Sharing of influenza viruses and access to vaccines and other benefits
Dr Margaret Chan
Director-General of the World Health Organization
Madam Chair, distinguished delegates, ladies and gentlemen,
First, let me acknowledge the difficulties caused by the change in the dates for this meeting. I thank you all for coming.
This meeting is yet another expression of the continuing concern about the serious consequences of an influenza pandemic. This concern is shared among governments, and among their multiple ministries, all around the world.
The concern is rightly placed, as is the emphasis on preparedness. I can think of no other health event that is so rapidly global in its sweep, or so potentially devastating in terms of human illness and deaths, and severe economic and social disruption.
The current financial crisis has taught us how quickly an adverse event can spread throughout the systems that link us all so closely together. Public health has very few cost estimates that can compete with the multi-billion dollar bailouts that make the headlines these days. But we do know, from a recent World Bank estimate, that the global economic costs of the next influenza pandemic could reach US$ 3 trillion.
We all want the May 2007 resolution on pandemic influenza preparedness to be as fully, and fairly, implemented as possible.
Preparedness requires shared responsibility and collective action on multiple fronts. Previous sessions of this intergovernmental meeting have assigned some priorities to these actions. I believe that progress has been made. I also believe that the sense of urgency, expressed at the April meeting and throughout this process, is entirely appropriate.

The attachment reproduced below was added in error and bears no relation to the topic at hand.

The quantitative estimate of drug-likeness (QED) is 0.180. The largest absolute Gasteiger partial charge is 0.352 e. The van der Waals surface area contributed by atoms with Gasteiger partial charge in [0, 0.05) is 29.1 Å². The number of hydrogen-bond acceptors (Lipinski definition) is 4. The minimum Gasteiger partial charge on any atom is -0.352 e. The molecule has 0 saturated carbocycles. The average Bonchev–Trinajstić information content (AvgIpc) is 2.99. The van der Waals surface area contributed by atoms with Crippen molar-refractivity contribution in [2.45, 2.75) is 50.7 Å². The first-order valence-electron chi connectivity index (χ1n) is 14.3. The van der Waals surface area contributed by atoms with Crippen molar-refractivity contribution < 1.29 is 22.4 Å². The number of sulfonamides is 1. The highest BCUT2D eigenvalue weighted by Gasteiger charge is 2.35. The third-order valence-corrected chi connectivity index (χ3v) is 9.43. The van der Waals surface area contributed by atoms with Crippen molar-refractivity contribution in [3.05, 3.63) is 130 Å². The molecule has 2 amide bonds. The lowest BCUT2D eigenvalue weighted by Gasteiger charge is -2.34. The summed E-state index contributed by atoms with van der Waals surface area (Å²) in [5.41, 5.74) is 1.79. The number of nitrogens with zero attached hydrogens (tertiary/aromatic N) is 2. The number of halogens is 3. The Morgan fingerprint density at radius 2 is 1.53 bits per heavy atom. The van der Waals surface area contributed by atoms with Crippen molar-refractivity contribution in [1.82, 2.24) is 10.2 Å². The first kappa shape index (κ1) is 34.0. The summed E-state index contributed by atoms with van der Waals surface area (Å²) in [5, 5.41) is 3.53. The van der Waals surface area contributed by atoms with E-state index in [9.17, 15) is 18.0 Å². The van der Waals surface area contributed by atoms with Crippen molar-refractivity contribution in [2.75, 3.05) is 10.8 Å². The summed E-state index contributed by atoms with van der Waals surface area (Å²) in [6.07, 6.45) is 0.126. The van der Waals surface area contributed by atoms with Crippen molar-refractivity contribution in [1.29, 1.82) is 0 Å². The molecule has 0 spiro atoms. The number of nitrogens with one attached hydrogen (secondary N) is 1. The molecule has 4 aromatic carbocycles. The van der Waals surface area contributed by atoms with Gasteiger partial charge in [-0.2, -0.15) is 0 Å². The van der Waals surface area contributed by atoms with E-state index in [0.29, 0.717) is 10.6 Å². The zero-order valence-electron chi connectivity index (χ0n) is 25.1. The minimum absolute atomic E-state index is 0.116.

Your Chair will take you through some house-keeping items, with her well-known agility. Dr Keiji Fukuda will give you an overview of where we stand on some technical matters.
These include the advisory mechanism and the virus traceability mechanism, both intended to improve transparency and inclusiveness, and to build trust. We have also seen progress in the sharing of benefits, including access to vaccine and antiviral stockpiles, and the transfer of technology for manufacturing influenza vaccines.
The Strategic Advisory Group of Experts on Immunization will brief this meeting on its most recent recommendations, particularly as they pertain to the H5N1 vaccine stockpile.
Ladies and gentlemen,
Fairness in the face of a universal threat has been a central theme in this process. As reflected in the 2007 resolution, this means fairness in the sharing of viruses, as well as fairness in the sharing of benefits. Actions in both areas are expressions of global solidarity before a global threat.
I am proud that we have seen this spirit of solidarity expand beyond public health to include donors, industry, development banks, experts in information technology, and others.
I thank not only participants in the intergovernmental meeting, but also the members of many other advisory groups, technical consultations, and expert panels that have been organized to support your deliberations.
In conclusion, let me express my appreciation for the tremendous amount of work undertaken to move the agenda forward. It is my sincere wish that this meeting can now reach consensus on the remaining outstanding issues.
The WHO Secretariat is at your disposal.